Magic, metafiction and machines: the evolution of Terry Pratchett's Discworld

Student, A. (2016) Magic, metafiction and machines: the evolution of Terry Pratchett's Discworld. Undergraduate thesis, University of Chichester.

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Abstract

This dissertation will explore the evolution of Sir Terry Pratchett's best-selling fantasy Discworld series. I will be predominantly answering the question posited by critics and fans during the final few years of the Discworld series' publication: 'Did the Discworld lose its magic?' In order to answer this question I will examine Pratchett's evolving attitudes towards magic, metafiction and machines, focusing especially on how his writing moved away from the former two and towards the latter.

By examining two novels per chapter, one from the twentieth century, and the second from the twenty-first, I will explore how Pratchett presented a world that was rapidly evolving away from the basic archetypes of the fantasy genre. To conclude I will discuss that, although Pratchett's Alzheimer's disease did affect his writing, rather than causing a drop in quality, it instead forced Pratchett to speed up a more altered writing style, one which he had been approaching since the publication of the first Discworld novel.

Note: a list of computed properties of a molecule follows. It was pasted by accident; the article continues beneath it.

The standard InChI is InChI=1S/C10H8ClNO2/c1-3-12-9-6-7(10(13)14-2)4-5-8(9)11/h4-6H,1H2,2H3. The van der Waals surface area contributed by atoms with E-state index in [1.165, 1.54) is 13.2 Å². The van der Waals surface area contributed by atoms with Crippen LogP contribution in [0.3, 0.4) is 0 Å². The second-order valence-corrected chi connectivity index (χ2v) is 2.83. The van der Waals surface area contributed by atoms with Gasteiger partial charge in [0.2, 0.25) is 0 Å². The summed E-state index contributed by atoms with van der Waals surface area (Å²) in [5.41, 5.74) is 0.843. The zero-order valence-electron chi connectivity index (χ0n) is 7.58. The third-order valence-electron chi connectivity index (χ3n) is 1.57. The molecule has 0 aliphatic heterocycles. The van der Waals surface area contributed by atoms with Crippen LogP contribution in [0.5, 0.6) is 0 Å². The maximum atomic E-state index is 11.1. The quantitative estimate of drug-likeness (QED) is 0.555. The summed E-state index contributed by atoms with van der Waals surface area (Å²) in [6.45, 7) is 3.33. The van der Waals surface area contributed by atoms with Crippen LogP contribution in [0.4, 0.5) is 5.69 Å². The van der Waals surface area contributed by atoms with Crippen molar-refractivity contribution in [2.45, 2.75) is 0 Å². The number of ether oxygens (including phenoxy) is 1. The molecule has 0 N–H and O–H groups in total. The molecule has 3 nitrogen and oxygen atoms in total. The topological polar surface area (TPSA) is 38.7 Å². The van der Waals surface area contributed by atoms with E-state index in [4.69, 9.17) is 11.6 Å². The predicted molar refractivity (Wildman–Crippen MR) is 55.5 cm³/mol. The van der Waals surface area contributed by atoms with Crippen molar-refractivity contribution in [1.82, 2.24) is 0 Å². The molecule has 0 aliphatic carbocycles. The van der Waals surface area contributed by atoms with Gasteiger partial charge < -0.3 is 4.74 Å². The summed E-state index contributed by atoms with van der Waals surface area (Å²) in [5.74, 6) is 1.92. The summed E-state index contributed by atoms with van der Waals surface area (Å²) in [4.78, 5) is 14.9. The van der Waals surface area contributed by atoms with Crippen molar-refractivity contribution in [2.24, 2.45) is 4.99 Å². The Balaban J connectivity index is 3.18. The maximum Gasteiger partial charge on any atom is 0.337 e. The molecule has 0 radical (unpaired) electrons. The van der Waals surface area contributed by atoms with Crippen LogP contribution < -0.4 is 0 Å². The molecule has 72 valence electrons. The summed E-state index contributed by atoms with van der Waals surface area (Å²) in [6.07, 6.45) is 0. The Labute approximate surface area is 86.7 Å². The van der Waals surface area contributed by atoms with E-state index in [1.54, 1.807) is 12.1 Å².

Item Type: Thesis (Undergraduate)
Additional Information: BA (Hons) English and Creative Writing
Subjects: P Language and Literature > PN Literature (General)
Divisions: Departments > English and Creative Writing
Undergraduate Dissertations
Depositing User: Wendy Ellison
Date Deposited: 04 Nov 2016 15:17
Last Modified: 04 Nov 2016 15:17
URI: http://eprints.chi.ac.uk/id/eprint/2079

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